The Real Deal with Albert Pujols
Albert Pujols had a fantastic April, finishing with a triple slash line of .279 / .346 / .586 with a .927 OPS. It was quite news-worthy considering the injury plagued 2013 he had. One of the great players of the past decade and generally well-liked, many people were quick to assume his injury was holding him back last year and he was back to an elite level of play. Fast forward to today and Pujols is hitting .258 with a .825 OPS, which means his month of May has been quite bad (.212 BA, 1 HR, 3 RBI). So which one is the real Pujols going forward – the Pujols from April or from May?
Realistically it should be somewhere in between. In April Pujols had a HR/FB rate of 23.7%. Even at his peak, Pujols best HR/FB rate was 22.5%. With the Angels it has been 14% and 11.8% last year. In May so far it is at 7.7% (which of course is just one HR so far). You can expect Pujols HR/FB rate to finish around 16-18%, but if he continues to hit less fly balls than usual (36.6% in 2014, career average of 40%), it will mean less HR than ordinary -20 HR the rest of the way would be a fair prediction. One interesting note on Pujols’ strong April is that his BABIP was just .237. In that regard he is likely to improve meaning a batting average in the .270s or .280s is realistic.
Its still relatively early in the season, but the flip side of his lower than usual fly ball rate is that Pujols is also showing career highs in ground ball percentage and infield fly ball percentage. Both of those are bad indicators for a guy whose best value is in his power.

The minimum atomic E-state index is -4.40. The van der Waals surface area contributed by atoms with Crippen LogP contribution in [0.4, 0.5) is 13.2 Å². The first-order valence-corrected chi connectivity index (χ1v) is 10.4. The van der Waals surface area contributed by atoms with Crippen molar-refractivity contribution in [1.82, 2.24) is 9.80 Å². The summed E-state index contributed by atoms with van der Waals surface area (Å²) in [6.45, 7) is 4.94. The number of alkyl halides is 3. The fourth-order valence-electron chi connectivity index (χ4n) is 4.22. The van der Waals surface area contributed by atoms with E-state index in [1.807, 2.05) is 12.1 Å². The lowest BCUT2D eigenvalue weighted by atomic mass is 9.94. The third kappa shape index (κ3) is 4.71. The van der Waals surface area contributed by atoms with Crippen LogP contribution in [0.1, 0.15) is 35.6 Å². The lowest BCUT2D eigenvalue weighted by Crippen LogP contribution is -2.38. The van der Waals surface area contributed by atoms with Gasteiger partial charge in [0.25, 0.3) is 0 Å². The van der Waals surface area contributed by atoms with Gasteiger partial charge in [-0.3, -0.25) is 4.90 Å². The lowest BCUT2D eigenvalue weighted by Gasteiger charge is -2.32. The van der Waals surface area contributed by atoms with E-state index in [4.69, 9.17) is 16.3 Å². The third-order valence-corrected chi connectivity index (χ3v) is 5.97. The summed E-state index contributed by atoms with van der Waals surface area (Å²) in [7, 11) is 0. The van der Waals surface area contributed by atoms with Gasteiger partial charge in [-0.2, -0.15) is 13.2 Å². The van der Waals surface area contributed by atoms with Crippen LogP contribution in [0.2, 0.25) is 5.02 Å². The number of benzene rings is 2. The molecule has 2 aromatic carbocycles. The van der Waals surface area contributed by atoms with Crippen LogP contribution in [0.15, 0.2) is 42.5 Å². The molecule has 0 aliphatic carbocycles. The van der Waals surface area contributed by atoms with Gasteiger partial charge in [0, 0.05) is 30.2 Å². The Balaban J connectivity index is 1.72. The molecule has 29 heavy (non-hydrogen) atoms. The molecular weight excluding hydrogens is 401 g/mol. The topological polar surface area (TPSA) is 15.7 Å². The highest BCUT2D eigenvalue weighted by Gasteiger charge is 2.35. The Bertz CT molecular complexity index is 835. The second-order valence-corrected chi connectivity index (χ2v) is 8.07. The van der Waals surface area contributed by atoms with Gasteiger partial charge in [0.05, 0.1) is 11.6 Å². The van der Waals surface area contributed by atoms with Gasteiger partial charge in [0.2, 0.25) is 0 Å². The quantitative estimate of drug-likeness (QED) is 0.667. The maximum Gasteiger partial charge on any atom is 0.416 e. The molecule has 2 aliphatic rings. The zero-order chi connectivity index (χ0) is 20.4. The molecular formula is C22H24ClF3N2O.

Pujols doesn’t have the speed to beat out ground balls anymore, and infields are shifting on him more meaning he needs to drive the ball more than ever. His batted ball distance of 281.93 feet is also actually down from last year and about the same as it was in 2012, another clear indicator that he is not making a return to the greatness he had with the Cards where he was near the top of the batted ball distance leaders annually with numbers over 300 feet.
So while Albert’s early HR numbers and low BABIP indicate that he has been good and is due for an increase in batting average with less power, I don’t see that fully being the case. The statistics support Pujols having a year similar to 2012, when he hit .285-30-100. While those numbers aren’t terrible, in fact they are probably better than what you paid for on draft day, people seem to be valuing Pujols a lot more than that right now making him a good sell-high candidate. If you can trade Pujols for a serious haul because of his quick start and name value, it’s worth exploring.
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